Phase response of a FIR Hilbert transformer

The graph below shows a linear phase response of FIR Hilbert transformer with a constant diff of -0.06135923. I am not sure if I understand the concept of the phase response correctly, but as the quadrature is the input signal shifted by PI/2, why is the phase response not a straight horizontal line at PI/2?

The code to generate the figure was copied directly from Scipy's documentation (the example at the bottom of the page) except that I did not unwrap the phase angle and I used the following filter coefficients:

N = 10
b = [2*np.sin(np.pi*n/2)**2/(np.pi*n) for n in range(1, N+1)]
b = np.append(-1*np.flip(b, 0), np.append([0], b))*np.hamming(2*N+1)


I tried the same with different values of N and each time the behavior of the phase response line was the same, just the steepness was varying.

The slope represents a delay of $N$ samples. You can center the impulse response to time zero by multiplying the transfer function by $e^{i\omega N}$ (transfer function of a negative delay of $N$ samples) or np.exp(1j*w*N) in Python:

from scipy import signal
import numpy as np
N = 10
b = [2*np.sin(np.pi*n/2)**2/(np.pi*n) for n in range(1, N+1)]
b = np.append(-1*np.flip(b, 0), np.append([0], b))*np.hamming(2*N+1)
w, h = signal.freqz(b)
h = h*np.exp(1j*w*N)
import matplotlib.pyplot as plt
fig = plt.figure()
plt.title('Digital filter frequency response')
plt.plot(w, 20 * np.log10(abs(h)), 'b')
plt.ylabel('Amplitude [dB]', color='b')
ax2 = ax1.twinx()
angles = np.angle(h)
plt.plot(w, angles, 'g')
plt.grid()
plt.axis('tight')
plt.show()


Most of the above is from Scipy documentation which you link to. This gets plotted:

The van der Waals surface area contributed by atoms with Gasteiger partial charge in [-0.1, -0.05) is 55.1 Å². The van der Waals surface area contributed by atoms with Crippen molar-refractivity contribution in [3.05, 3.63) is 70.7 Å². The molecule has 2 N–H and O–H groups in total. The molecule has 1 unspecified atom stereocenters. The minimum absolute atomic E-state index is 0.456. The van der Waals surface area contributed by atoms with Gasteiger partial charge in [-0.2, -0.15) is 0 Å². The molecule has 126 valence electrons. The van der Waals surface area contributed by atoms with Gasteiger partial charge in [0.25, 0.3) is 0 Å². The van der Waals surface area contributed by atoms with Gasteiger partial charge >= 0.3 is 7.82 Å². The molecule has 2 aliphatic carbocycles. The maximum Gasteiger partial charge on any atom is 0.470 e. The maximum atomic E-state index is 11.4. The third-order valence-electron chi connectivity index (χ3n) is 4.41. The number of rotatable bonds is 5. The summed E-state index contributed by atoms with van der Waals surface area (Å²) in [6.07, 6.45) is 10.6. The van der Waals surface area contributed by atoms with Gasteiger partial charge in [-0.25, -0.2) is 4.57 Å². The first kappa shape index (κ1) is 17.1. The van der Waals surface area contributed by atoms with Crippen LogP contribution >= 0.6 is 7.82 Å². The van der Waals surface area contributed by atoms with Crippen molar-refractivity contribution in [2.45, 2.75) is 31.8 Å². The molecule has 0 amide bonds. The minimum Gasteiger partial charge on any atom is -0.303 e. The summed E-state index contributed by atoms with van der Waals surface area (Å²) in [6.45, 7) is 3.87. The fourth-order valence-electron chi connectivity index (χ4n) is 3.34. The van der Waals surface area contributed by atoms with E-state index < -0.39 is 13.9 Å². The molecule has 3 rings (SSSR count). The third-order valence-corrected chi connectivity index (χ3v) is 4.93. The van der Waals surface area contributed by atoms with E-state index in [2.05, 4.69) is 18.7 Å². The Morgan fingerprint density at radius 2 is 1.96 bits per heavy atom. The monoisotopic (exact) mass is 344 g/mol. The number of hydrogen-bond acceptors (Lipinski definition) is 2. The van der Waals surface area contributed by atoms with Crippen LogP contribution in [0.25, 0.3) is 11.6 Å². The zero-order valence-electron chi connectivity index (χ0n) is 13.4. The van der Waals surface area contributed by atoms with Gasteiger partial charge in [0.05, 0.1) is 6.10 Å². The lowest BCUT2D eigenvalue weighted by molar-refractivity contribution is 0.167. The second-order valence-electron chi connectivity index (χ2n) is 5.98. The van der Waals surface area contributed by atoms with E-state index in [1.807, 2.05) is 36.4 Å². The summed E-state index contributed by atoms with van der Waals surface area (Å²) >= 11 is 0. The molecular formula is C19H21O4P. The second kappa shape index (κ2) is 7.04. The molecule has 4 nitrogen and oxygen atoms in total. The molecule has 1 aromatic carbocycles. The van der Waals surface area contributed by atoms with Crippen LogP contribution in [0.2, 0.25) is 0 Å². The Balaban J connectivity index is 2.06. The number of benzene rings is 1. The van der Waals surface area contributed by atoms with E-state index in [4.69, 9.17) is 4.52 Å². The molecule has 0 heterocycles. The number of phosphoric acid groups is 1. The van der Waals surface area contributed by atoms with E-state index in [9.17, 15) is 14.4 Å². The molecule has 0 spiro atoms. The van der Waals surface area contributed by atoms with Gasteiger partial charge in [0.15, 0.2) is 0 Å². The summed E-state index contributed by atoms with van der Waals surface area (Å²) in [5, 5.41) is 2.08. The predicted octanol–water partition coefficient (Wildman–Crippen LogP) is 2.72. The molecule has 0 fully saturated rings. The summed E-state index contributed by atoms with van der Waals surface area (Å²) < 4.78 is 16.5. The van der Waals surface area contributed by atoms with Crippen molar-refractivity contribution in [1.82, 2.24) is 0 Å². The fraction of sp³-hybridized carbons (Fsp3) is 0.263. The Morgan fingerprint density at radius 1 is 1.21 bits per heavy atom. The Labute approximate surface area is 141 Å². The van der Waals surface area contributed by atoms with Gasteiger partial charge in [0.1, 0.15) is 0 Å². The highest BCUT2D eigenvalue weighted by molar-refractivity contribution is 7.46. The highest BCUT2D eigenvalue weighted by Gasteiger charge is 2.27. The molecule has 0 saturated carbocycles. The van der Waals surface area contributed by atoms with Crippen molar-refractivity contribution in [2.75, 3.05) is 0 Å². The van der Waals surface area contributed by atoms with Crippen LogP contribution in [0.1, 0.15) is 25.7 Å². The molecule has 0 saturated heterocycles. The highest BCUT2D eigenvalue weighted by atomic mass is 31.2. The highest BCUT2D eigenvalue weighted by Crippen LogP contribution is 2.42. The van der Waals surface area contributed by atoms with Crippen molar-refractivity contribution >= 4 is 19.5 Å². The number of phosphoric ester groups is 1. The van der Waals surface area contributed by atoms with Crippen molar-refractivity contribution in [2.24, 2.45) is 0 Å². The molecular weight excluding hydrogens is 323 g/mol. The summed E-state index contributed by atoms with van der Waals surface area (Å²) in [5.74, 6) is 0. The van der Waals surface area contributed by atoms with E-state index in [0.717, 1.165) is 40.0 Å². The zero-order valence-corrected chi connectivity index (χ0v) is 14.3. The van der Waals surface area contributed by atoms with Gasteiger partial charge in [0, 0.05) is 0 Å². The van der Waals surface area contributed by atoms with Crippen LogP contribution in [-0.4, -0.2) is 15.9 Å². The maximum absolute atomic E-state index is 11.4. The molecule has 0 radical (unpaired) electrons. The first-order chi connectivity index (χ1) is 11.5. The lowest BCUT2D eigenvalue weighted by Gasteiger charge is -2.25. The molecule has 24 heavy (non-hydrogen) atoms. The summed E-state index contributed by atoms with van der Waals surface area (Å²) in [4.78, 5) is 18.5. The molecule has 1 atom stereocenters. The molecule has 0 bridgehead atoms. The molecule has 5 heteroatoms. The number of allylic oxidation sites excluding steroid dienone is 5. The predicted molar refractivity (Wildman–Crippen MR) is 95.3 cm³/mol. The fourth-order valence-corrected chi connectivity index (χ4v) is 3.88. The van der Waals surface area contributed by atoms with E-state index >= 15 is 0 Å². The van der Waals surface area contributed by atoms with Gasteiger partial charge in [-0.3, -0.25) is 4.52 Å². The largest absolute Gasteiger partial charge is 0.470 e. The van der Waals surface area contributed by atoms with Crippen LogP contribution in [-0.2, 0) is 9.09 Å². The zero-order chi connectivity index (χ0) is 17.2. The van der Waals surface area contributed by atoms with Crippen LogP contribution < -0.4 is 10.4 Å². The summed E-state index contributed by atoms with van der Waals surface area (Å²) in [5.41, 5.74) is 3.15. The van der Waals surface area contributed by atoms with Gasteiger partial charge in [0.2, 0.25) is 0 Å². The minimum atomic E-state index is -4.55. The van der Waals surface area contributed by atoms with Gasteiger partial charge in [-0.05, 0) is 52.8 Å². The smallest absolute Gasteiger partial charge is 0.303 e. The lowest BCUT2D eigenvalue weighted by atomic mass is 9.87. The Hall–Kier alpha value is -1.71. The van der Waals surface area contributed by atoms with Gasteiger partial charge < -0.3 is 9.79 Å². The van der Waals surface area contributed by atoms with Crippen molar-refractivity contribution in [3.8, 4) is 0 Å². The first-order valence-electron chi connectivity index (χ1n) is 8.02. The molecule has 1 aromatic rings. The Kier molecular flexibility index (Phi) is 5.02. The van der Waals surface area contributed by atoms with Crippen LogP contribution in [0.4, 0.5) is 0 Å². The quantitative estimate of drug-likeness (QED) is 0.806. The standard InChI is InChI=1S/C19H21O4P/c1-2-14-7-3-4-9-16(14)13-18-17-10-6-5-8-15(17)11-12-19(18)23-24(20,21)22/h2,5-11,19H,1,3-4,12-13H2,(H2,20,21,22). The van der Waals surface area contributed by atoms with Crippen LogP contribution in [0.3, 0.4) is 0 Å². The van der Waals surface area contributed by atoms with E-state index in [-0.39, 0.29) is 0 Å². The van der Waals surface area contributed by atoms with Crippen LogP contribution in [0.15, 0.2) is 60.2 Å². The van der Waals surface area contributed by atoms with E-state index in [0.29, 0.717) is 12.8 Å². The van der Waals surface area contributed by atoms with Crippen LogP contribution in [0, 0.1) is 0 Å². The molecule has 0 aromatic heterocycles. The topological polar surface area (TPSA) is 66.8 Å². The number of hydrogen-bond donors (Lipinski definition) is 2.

Figure 1. Frequency response of the Hilbert transformer centered at time zero.

The phase goes to zero at frequency zero, because the phase frequency response transitions from $-\pi/2$ for positive frequencies to $\pi/2$ for negative frequencies.

why is the phase response not a straight horizontal line at PI/2?

It can't be! Because group delay is the derivative of phase over frequency, that'd mean that you get zero group delay (because a constant $\frac\pi2$ doesn't depend on $f$).

Since this is a causal filter, you can't have zero delay. That'd be awesome, but impossible for causal systems.

So, think of this as your constant-phase thing, just shifted in time by half the filter length to become causal. In frequency domain, a time shift becomes a multiplication with a complex oscillation, and that has linear phase!

You have a linear phase, which is expected for a causal filter: the filter is delayed in the time domain, not centered about $t=0$.

Recall the shift theorem of the Fourier Transform. A shift in the time domain corresponds to modulation by a complex exponential in the frequency domain.